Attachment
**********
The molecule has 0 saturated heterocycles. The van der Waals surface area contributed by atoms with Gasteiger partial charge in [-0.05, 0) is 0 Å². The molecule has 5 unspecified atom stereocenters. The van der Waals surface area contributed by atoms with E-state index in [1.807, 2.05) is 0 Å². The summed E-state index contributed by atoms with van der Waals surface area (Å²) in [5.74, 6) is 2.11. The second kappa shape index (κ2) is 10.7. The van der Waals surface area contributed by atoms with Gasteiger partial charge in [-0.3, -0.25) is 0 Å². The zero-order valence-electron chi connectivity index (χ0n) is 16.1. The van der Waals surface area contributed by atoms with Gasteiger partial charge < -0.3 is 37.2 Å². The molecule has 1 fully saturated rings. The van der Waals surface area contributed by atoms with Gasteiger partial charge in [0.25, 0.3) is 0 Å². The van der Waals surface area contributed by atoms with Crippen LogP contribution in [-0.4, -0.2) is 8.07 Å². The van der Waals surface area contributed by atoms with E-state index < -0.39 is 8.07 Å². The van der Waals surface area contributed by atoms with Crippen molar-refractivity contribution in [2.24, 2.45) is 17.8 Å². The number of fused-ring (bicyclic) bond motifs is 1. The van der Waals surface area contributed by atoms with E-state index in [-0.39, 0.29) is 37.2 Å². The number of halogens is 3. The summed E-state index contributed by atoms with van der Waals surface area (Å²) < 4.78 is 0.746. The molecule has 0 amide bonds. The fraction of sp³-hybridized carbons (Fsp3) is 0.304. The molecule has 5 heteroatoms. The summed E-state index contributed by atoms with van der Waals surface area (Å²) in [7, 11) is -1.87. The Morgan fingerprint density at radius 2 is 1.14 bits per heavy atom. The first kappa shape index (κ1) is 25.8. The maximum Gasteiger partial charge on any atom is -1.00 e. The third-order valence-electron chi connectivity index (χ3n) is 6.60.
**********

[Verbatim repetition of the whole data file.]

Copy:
The molecule has 0 saturated heterocycles. The van der Waals surface area contributed by atoms with Gasteiger partial charge in [-0.05, 0) is 0 Å². The molecule has 5 unspecified atom stereocenters. The van der Waals surface area contributed by atoms with E-state index in [1.807, 2.05) is 0 Å². The summed E-state index contributed by atoms with van der Waals surface area (Å²) in [5.74, 6) is 2.11. The second kappa shape index (κ2) is 10.7. The van der Waals surface area contributed by atoms with Gasteiger partial charge in [-0.3, -0.25) is 0 Å². The zero-order valence-electron chi connectivity index (χ0n) is 16.1. The van der Waals surface area contributed by atoms with Gasteiger partial charge < -0.3 is 37.2 Å². The molecule has 1 fully saturated rings. The van der Waals surface area contributed by atoms with Gasteiger partial charge in [0.25, 0.3) is 0 Å². The van der Waals surface area contributed by atoms with Crippen LogP contribution in [-0.4, -0.2) is 8.07 Å². The van der Waals surface area contributed by atoms with E-state index < -0.39 is 8.07 Å². The van der Waals surface area contributed by atoms with Crippen molar-refractivity contribution in [2.24, 2.45) is 17.8 Å². The number of fused-ring (bicyclic) bond motifs is 1. The van der Waals surface area contributed by atoms with E-state index in [-0.39, 0.29) is 37.2 Å². The number of halogens is 3. The summed E-state index contributed by atoms with van der Waals surface area (Å²) < 4.78 is 0.746. The molecule has 0 amide bonds. The fraction of sp³-hybridized carbons (Fsp3) is 0.304. The molecule has 5 heteroatoms. The summed E-state index contributed by atoms with van der Waals surface area (Å²) in [7, 11) is -1.87. The Morgan fingerprint density at radius 2 is 1.14 bits per heavy atom. The first kappa shape index (κ1) is 25.8. The maximum Gasteiger partial charge on any atom is -1.00 e. The third-order valence-electron chi connectivity index (χ3n) is 6.60.